Although Serendipity is going though many changes and additions, some of its original elements are being carefully preserved.  The wood paneling in the house is made from Brazilian cedar, shipped to the island by the original owners of the house,  Roger and Celia Meekins. It can be best appreciated in the cathedral ceiling of the octagonal tower on the north side of the house. 

“Just look at that ceiling,” Ben Huss says.  “You can see why we had to save this house… The interior has sustained very little damage because of the way it was built.  I thought this paneling was just plain old bead-board, and we thought about painting it, but then I learned its history.  It’s really nice wood.” 

The couple has been receiving inquiries from a wide variety of people eager to rent the house for special events, and with special requests.  Ben Huss points out the ocean-side deck and the set of steps that lead down to the beach. 

“See all of these pickets?  Folks want these pickets to be painted white, just like in the movie,” he says.  “There’s this super-romantic fellow who’s been calling me, wanting to reserve the place for his wedding in October.  He wants to know if there’s somewhere he can rent some ponies, so when his pretty new bride walks down these 19 steps in her flowing white gown, someone can release the ponies to run down the beach.  I told him that was a pretty special wedding he was planning, and asked him how long he and his girl have been together.  He says 16 years.  I laughed, and said ‘Well, I guess that’s why.’  

“Another fellow from Ocean City has about a dozen clothing stores.  He wants to rent the house for a photo shoot with surfer-models to promote his new clothing line,” Ben Huss says. 

The Husses hope to rent the house as often as possible and are offering it to charity groups for a reduced rate.  They plan to use it themselves only in the off-season or when it’s not booked.  Ultimately, whether Serendipity reimburses the couple for the financial gamble they’ve taken is a matter of faith. 

“I do a lot of praying,” Ben Huss says, “and just say ‘PUSH’.  Do you know what that means?  It means ‘pray until something happens.’  And that’s what we do.”

Roger Meekins, in his own words, on the story of the Spanish cedar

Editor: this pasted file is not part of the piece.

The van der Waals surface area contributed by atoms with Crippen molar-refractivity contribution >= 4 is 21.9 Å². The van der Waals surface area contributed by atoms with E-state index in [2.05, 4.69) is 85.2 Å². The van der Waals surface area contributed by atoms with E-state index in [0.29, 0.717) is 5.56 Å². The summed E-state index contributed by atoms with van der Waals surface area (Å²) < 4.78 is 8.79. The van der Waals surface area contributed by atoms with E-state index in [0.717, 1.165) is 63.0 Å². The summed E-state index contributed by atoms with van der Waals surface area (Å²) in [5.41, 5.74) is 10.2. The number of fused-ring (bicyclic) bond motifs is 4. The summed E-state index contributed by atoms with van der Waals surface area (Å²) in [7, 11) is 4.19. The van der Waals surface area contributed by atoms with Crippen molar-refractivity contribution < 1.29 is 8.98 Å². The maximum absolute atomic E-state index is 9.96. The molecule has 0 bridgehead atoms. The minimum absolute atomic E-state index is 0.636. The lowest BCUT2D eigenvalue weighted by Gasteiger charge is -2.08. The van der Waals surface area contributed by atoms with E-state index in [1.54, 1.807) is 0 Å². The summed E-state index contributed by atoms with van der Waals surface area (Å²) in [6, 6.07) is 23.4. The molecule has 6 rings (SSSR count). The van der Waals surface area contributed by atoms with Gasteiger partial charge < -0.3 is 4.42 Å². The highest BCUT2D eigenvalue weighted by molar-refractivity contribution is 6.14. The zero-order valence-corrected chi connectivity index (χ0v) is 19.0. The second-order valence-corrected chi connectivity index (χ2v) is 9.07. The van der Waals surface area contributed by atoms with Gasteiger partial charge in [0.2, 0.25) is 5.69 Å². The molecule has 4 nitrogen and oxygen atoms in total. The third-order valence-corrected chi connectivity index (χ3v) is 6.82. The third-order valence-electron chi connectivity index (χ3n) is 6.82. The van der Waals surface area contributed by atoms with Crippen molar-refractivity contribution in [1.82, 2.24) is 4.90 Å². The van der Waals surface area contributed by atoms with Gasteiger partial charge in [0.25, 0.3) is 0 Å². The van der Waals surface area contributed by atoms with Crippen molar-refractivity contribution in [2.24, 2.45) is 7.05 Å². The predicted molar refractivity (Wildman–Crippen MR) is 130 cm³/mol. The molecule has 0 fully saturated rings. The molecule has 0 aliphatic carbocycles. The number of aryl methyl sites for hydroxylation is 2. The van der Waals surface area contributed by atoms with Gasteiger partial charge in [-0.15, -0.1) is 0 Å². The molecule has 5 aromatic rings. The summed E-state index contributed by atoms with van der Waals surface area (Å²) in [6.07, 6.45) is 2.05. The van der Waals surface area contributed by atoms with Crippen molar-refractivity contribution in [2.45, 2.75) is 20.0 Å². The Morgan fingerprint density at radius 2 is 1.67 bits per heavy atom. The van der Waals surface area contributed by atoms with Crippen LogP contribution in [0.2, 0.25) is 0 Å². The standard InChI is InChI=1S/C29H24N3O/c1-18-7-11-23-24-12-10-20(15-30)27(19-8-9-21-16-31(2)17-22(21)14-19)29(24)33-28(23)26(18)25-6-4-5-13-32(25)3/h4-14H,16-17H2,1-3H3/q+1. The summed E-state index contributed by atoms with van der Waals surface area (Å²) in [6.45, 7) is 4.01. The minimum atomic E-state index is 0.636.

Just before the construction of Serendipity-at-Mirlo commenced in 1987, I had recently completed an inter-disciplinary master's degree at NCSU in Wood Technology and International Development.   I was at the time also doing some volunteer technical advisory work at several overseas locations on projects with the International Executive Service Corps (IESC).  As a result of this various exposure, I had learned about a fairly exotic species of wood known as Spanish Cedar (cedro, in its scientific, generic terminology), which is specifically noted for its accentuated freshness and cedar-related aroma. I decided to incorporate this as a recognizable element into the construction of what was to be the one of the first of a kind, "world-class" beach house on Hatteras Island.

Cedro grows in the Amazon River basin in Brazil and at some other locations in Central America.  This particular wood used in the interior of Serendipity's construction grew about 2,000 miles upriver along the Amazon.  The logs were cut and floated about 1,000 miles downriver to a sawmill.  There, it was sawn into rough lumber, loaded on a barge and barged another 1,000 miles to the port of Belem, on the Atlantic Ocean, where it was then ocean-freighted to a lumber company in New Orleans.  I purchased the rough lumber from them, and from there it was trucked to the Outer Banks. I next employed the J. W. Jones Lumber Co. of Elizabeth City to mill the rough lumber into tongue-and-groove beaded paneling for installation on the walls of the common areas in the house.  Other elements, such as the staircase handrails and balcony railing and posts of Spanish cedar, were milled-out and assembled in my own shop in Manteo.

But here is perhaps a little-known fact about this exotic wood and important for any new owners to know, so that they may take advantage of a bonus which probably they didn't even know they had acquired, and likely may never have come to their attention otherwise.  After several years of regular atmospheric exposure, the accentuated aroma of the cedar fades.  However, the new owners, in their rehabilitation efforts and processes can easily restore it to the original smell by simply sanding down the exposed surfaces of the untreated, raw wood.  The aroma of cedar comes from what is known as an "extractive" in the growth processes of the tree, and this can be renewed periodically simply by exposing a new surface of the wood (a simple light sanding with a very fine-grain sandpaper, using an orbital, rotary, or belt sander will do the trick).

So herein is my continuing contribution to helping prolong the life of a house which has attracted so much attention over so many years, and has become famous enough to interest someone like the Huss family to do something about nostalgically preserving its life and its legendary recognition.  Just a little sandpaper can restore the exotic cedro aroma of the house, and again it will exhibit its original freshness of a South American jungle.